Clio's Williams Caps Season of All Wins, All by Pin, with Finals Victory

By Scott DeCamp
Special for

March 5, 2023

DETROIT – Khloe Williams wasted no time securing her second career state championship during Saturday’s MHSAA Individual Wrestling Finals at Ford Field.

It took the Clio senior only 30 seconds to post a victory by pinfall over Kalamazoo Loy Norrix sophomore Heaven Cole in the 170-pound title match.

All four of Williams’ victories this weekend resulted in pinfalls that took a minute or less. In fact, all 32 of her matches this season resulted in wins by pinfall.

“I just wanted to do that this year. I just wanted to pin everyone,” said Williams, who won a Michigan Wrestling Association state title as a freshman, finished second in MWA as a sophomore and then runner-up again in last year’s MHSAA Tournament.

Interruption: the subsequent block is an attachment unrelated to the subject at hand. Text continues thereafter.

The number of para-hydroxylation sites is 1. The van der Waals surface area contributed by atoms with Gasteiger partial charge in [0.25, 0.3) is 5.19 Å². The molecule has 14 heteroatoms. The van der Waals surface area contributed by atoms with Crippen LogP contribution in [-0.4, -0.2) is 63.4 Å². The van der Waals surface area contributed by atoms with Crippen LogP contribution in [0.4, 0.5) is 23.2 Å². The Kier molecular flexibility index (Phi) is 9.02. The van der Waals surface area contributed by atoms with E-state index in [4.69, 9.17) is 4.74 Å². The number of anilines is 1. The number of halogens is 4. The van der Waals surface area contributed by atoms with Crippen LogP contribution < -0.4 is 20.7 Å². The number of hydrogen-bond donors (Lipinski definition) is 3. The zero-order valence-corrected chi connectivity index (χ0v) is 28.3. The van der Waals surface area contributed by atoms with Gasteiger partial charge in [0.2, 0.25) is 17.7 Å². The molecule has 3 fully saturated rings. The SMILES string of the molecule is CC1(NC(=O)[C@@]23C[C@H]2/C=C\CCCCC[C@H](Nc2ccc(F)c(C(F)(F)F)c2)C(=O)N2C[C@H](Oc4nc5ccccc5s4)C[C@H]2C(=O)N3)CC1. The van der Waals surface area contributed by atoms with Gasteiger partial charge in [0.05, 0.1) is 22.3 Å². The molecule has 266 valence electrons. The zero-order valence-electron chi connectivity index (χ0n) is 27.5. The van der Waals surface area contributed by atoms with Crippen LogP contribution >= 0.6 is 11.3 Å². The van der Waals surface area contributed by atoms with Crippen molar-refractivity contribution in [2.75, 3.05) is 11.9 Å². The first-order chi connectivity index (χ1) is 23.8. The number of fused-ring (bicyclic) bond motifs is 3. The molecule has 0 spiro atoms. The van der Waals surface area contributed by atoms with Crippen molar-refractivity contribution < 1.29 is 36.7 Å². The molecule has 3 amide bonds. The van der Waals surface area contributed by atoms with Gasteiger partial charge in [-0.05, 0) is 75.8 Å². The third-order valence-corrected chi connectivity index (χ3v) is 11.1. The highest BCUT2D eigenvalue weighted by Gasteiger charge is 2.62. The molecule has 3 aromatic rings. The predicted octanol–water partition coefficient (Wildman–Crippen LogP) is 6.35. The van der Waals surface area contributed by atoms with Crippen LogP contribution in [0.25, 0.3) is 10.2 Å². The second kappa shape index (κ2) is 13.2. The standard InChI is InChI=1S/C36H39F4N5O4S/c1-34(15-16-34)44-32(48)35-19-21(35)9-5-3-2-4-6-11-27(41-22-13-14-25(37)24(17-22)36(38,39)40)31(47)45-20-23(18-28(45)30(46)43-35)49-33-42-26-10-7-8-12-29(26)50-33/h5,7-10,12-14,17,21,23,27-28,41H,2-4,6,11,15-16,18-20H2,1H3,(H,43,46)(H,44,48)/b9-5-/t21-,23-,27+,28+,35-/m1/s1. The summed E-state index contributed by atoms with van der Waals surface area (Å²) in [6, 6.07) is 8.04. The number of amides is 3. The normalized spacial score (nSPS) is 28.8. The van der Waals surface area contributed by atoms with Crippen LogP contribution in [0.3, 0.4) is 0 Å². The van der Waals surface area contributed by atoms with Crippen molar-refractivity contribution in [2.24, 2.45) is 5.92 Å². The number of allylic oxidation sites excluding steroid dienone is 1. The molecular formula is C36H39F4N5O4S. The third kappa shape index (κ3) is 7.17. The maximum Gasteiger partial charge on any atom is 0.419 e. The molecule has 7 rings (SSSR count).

Immediately following her victory over Cole (14-2) on Saturday, Williams stopped long enough to conduct an interview, but she had places to be. Two mats over from hers, a Clio teammate was vying for a Finals title of his own.

“I was trying to watch Jacob,” she said about Clio senior Jacob Marrs, who was wrestling in the Division 2 190-pound final as Williams wrapped up her match against Cole.

Marrs lost a 4-2 heartbreaker in his championship match.

Williams and Marrs have known each other a long time and they’re cut from the same cloth, according to Clio coach Tony Vance.

He said Williams tends to be businesslike, and that she’s very talented – but she also puts in the work.

“Her and my 190-pounder (Jacob Marrs), I mean, they’re both very technical wrestlers and they grew up wrestling since they were 5, 6 years old, and they’ve been around each other for a long time,” Vance said.

Would you believe that wrestling isn’t necessarily Williams’ favorite sport? She’s been wrestling for 13 years. She followed in older brother Kam’s footsteps. He was a Finals runner-up in high school.